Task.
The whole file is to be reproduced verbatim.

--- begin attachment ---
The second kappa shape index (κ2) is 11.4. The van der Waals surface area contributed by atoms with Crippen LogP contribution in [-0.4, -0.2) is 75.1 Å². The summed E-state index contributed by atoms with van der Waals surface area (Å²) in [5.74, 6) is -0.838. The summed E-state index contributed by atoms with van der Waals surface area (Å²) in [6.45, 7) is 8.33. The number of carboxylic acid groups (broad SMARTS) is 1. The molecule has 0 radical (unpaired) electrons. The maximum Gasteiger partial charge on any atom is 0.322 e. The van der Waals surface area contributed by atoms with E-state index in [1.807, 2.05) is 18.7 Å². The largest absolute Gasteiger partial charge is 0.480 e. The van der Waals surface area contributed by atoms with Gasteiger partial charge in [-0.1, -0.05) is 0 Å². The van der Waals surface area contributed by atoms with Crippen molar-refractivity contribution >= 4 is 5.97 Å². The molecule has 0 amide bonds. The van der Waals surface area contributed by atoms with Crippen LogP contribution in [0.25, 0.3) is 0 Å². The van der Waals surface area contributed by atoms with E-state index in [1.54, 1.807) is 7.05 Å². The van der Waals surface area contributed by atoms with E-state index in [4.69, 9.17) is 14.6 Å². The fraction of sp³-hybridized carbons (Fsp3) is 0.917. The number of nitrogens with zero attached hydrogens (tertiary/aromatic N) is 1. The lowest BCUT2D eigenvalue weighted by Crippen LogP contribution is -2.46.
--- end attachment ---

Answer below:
The second kappa shape index (κ2) is 11.4. The van der Waals surface area contributed by atoms with Crippen LogP contribution in [-0.4, -0.2) is 75.1 Å². The summed E-state index contributed by atoms with van der Waals surface area (Å²) in [5.74, 6) is -0.838. The summed E-state index contributed by atoms with van der Waals surface area (Å²) in [6.45, 7) is 8.33. The number of carboxylic acid groups (broad SMARTS) is 1. The molecule has 0 radical (unpaired) electrons. The maximum Gasteiger partial charge on any atom is 0.322 e. The van der Waals surface area contributed by atoms with E-state index in [1.807, 2.05) is 18.7 Å². The largest absolute Gasteiger partial charge is 0.480 e. The van der Waals surface area contributed by atoms with Gasteiger partial charge in [-0.1, -0.05) is 0 Å². The van der Waals surface area contributed by atoms with Crippen molar-refractivity contribution >= 4 is 5.97 Å². The molecule has 0 amide bonds. The van der Waals surface area contributed by atoms with Crippen LogP contribution in [0.25, 0.3) is 0 Å². The van der Waals surface area contributed by atoms with E-state index in [1.54, 1.807) is 7.05 Å². The van der Waals surface area contributed by atoms with E-state index in [4.69, 9.17) is 14.6 Å². The fraction of sp³-hybridized carbons (Fsp3) is 0.917. The number of nitrogens with zero attached hydrogens (tertiary/aromatic N) is 1. The lowest BCUT2D eigenvalue weighted by Crippen LogP contribution is -2.46.